International Women's Day: It's important to believe in yourself and follow your own path
Human Resources

International Women's Day: It's important to believe in yourself and follow your own path

International Women's Day is held annually on March 8th to celebrate the social, economic, cultural and political achievements of women whilst providing a call to action for accelerating gender parity. This year, IDG Connect has interviewed women from across the world who work in the technology sector to find out more about the current global landscape for Women in Tech.

On International Women's Day 2018, Hurun Report released a list of the top self-made female billionaires across the globe. No one from China made the equivalent male top 10 list, yet of the global list of top self-made female billionaires, six of ten are from China and have made their money in technology.

Women in China have long been seen as outperforming their Western counterparts when it comes to workforce representation in the technology industry; last year Chinese state media reported that women make up 55% of entrepreneurs in the internet field. However, that statistic has been repeated by the Chinese government since 2015 and there has been little information how that breaks down in terms of employees with technical jobs, women in leadership roles or female founders. Furthermore, independent research has put the figure closer to 16%, with Ling Zihan, the founder of China's first tech accelerator for women-led startups said that only 10% of Chinese startups have a female CEO. Depressingly, that's still higher than in the US where it's estimated only 6% of startups have female CEOs.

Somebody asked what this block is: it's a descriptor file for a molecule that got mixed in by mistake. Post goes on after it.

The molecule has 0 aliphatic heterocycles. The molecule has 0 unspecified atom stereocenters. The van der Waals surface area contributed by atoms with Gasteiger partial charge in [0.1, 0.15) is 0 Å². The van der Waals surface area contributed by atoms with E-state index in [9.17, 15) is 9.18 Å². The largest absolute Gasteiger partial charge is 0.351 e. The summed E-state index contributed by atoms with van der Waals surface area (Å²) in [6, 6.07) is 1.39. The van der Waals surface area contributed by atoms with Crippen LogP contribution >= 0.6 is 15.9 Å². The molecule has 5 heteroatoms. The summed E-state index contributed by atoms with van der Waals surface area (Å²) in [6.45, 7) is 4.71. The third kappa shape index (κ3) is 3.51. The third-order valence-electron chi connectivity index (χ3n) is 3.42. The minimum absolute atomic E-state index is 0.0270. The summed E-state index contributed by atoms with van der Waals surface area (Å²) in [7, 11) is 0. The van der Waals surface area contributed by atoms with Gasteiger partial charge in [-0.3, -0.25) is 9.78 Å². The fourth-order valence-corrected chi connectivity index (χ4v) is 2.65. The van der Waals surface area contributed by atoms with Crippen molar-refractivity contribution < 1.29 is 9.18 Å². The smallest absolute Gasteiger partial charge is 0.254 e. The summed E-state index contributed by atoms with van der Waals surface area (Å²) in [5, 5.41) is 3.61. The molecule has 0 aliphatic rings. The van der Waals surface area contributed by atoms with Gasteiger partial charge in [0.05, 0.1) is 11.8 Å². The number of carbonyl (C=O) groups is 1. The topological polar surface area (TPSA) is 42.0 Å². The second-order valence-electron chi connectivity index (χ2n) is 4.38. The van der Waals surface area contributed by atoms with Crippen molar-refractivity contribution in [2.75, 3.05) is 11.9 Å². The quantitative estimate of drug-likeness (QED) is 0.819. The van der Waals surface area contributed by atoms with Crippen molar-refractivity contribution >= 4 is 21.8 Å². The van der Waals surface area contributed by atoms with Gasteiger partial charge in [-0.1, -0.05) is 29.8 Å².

The biggest issue in China regarding women in technology appears to be representation at the upper echelons of organisations.  At the country's three biggest tech companies, Baidu, DiDi and Alibaba Group, women make up 45%, 40% and 47% of the respective companies' workforce. At Baidu, 34% of tech-specialised employees are women and 45% of Baidu's female employees are on mid-senior management teams. 20% of senior management positions at DiDi are held by women and one-third of Alibaba Group founders, partners and senior management executives are women.

However, these same three companies have a total of 24 board seats and 23 of those positions are currently held by men. They have also faced criticism for posting job advertisements asking for only male candidates to apply and touting the attractiveness of female employees as a perk of the job. Elsewhere in Asia, the statistics paint a similar picture. Only 12% of CEO and board level positions in Southeast Asia are held by women and in Japan the number sits around 7.8%.

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Charlotte Trueman

Charlotte is Staff Writer at IDG Connect. She is particularly interested in the impact technology will have on the future of work and promoting gender diversity throughout the tech industry.

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